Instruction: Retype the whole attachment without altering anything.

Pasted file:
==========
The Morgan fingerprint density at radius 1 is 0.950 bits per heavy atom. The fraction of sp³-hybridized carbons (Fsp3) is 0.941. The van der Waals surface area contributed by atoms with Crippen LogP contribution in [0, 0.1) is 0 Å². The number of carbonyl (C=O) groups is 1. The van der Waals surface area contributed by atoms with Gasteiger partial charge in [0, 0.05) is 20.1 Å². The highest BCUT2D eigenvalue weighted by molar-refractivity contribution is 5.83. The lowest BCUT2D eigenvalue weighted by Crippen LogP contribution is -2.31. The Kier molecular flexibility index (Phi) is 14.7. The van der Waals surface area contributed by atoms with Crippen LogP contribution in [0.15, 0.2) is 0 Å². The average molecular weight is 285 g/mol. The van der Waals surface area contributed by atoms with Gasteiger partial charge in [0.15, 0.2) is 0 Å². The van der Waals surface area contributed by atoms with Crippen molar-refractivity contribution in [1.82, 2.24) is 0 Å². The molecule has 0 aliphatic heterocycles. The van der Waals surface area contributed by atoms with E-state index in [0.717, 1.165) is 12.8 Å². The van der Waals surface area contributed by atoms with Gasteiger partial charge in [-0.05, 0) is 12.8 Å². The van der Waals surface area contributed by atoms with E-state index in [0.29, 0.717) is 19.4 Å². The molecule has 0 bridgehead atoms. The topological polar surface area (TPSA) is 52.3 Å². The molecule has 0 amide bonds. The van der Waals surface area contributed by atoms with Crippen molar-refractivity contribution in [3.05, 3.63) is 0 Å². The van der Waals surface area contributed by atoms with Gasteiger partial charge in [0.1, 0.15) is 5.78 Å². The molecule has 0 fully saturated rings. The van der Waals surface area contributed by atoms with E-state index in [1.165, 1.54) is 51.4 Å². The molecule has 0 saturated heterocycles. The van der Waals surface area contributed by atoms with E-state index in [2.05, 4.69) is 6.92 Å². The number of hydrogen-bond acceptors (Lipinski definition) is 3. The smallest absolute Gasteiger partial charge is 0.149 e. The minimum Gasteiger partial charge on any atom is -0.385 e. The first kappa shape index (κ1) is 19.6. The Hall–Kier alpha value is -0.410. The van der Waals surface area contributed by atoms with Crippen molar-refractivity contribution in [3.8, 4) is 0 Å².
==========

The Morgan fingerprint density at radius 1 is 0.950 bits per heavy atom. The fraction of sp³-hybridized carbons (Fsp3) is 0.941. The van der Waals surface area contributed by atoms with Crippen LogP contribution in [0, 0.1) is 0 Å². The number of carbonyl (C=O) groups is 1. The van der Waals surface area contributed by atoms with Gasteiger partial charge in [0, 0.05) is 20.1 Å². The highest BCUT2D eigenvalue weighted by molar-refractivity contribution is 5.83. The lowest BCUT2D eigenvalue weighted by Crippen LogP contribution is -2.31. The Kier molecular flexibility index (Phi) is 14.7. The van der Waals surface area contributed by atoms with Crippen LogP contribution in [0.15, 0.2) is 0 Å². The average molecular weight is 285 g/mol. The van der Waals surface area contributed by atoms with Gasteiger partial charge in [0.15, 0.2) is 0 Å². The van der Waals surface area contributed by atoms with Crippen molar-refractivity contribution in [1.82, 2.24) is 0 Å². The molecule has 0 aliphatic heterocycles. The van der Waals surface area contributed by atoms with E-state index in [0.717, 1.165) is 12.8 Å². The van der Waals surface area contributed by atoms with Gasteiger partial charge in [-0.05, 0) is 12.8 Å². The van der Waals surface area contributed by atoms with E-state index in [0.29, 0.717) is 19.4 Å². The molecule has 0 bridgehead atoms. The topological polar surface area (TPSA) is 52.3 Å². The molecule has 0 amide bonds. The van der Waals surface area contributed by atoms with Crippen molar-refractivity contribution in [3.05, 3.63) is 0 Å². The van der Waals surface area contributed by atoms with Gasteiger partial charge in [0.1, 0.15) is 5.78 Å². The molecule has 0 fully saturated rings. The van der Waals surface area contributed by atoms with E-state index in [1.165, 1.54) is 51.4 Å². The molecule has 0 saturated heterocycles. The van der Waals surface area contributed by atoms with E-state index in [2.05, 4.69) is 6.92 Å². The number of hydrogen-bond acceptors (Lipinski definition) is 3. The smallest absolute Gasteiger partial charge is 0.149 e. The minimum Gasteiger partial charge on any atom is -0.385 e. The first kappa shape index (κ1) is 19.6. The Hall–Kier alpha value is -0.410. The van der Waals surface area contributed by atoms with Crippen molar-refractivity contribution in [3.8, 4) is 0 Å².